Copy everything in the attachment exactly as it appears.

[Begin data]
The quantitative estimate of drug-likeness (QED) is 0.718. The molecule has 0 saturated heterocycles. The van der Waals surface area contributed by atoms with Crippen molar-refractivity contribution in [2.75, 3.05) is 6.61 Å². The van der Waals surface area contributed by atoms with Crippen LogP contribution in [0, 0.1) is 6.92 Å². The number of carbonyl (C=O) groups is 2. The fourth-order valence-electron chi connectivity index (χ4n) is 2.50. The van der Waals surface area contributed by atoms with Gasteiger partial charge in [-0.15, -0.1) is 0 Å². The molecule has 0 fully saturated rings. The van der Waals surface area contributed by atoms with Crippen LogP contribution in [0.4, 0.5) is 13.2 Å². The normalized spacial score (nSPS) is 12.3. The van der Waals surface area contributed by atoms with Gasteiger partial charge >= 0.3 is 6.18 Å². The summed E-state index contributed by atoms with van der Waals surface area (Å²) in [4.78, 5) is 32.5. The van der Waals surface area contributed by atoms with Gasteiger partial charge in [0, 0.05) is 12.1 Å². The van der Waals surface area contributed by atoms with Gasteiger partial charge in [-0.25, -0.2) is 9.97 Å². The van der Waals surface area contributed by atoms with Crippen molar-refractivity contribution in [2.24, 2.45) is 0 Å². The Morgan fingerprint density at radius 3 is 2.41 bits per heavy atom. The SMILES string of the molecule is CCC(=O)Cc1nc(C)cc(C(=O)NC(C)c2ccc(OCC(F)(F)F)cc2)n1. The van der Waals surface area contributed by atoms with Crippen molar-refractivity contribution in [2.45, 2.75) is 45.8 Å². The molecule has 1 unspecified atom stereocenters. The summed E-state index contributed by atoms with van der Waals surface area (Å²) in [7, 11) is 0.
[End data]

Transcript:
The quantitative estimate of drug-likeness (QED) is 0.718. The molecule has 0 saturated heterocycles. The van der Waals surface area contributed by atoms with Crippen molar-refractivity contribution in [2.75, 3.05) is 6.61 Å². The van der Waals surface area contributed by atoms with Crippen LogP contribution in [0, 0.1) is 6.92 Å². The number of carbonyl (C=O) groups is 2. The fourth-order valence-electron chi connectivity index (χ4n) is 2.50. The van der Waals surface area contributed by atoms with Gasteiger partial charge in [-0.15, -0.1) is 0 Å². The molecule has 0 fully saturated rings. The van der Waals surface area contributed by atoms with Crippen LogP contribution in [0.4, 0.5) is 13.2 Å². The normalized spacial score (nSPS) is 12.3. The van der Waals surface area contributed by atoms with Gasteiger partial charge >= 0.3 is 6.18 Å². The summed E-state index contributed by atoms with van der Waals surface area (Å²) in [4.78, 5) is 32.5. The van der Waals surface area contributed by atoms with Gasteiger partial charge in [0, 0.05) is 12.1 Å². The van der Waals surface area contributed by atoms with Gasteiger partial charge in [-0.25, -0.2) is 9.97 Å². The van der Waals surface area contributed by atoms with Crippen molar-refractivity contribution in [2.24, 2.45) is 0 Å². The Morgan fingerprint density at radius 3 is 2.41 bits per heavy atom. The SMILES string of the molecule is CCC(=O)Cc1nc(C)cc(C(=O)NC(C)c2ccc(OCC(F)(F)F)cc2)n1. The van der Waals surface area contributed by atoms with Crippen molar-refractivity contribution in [2.45, 2.75) is 45.8 Å². The molecule has 1 unspecified atom stereocenters. The summed E-state index contributed by atoms with van der Waals surface area (Å²) in [7, 11) is 0.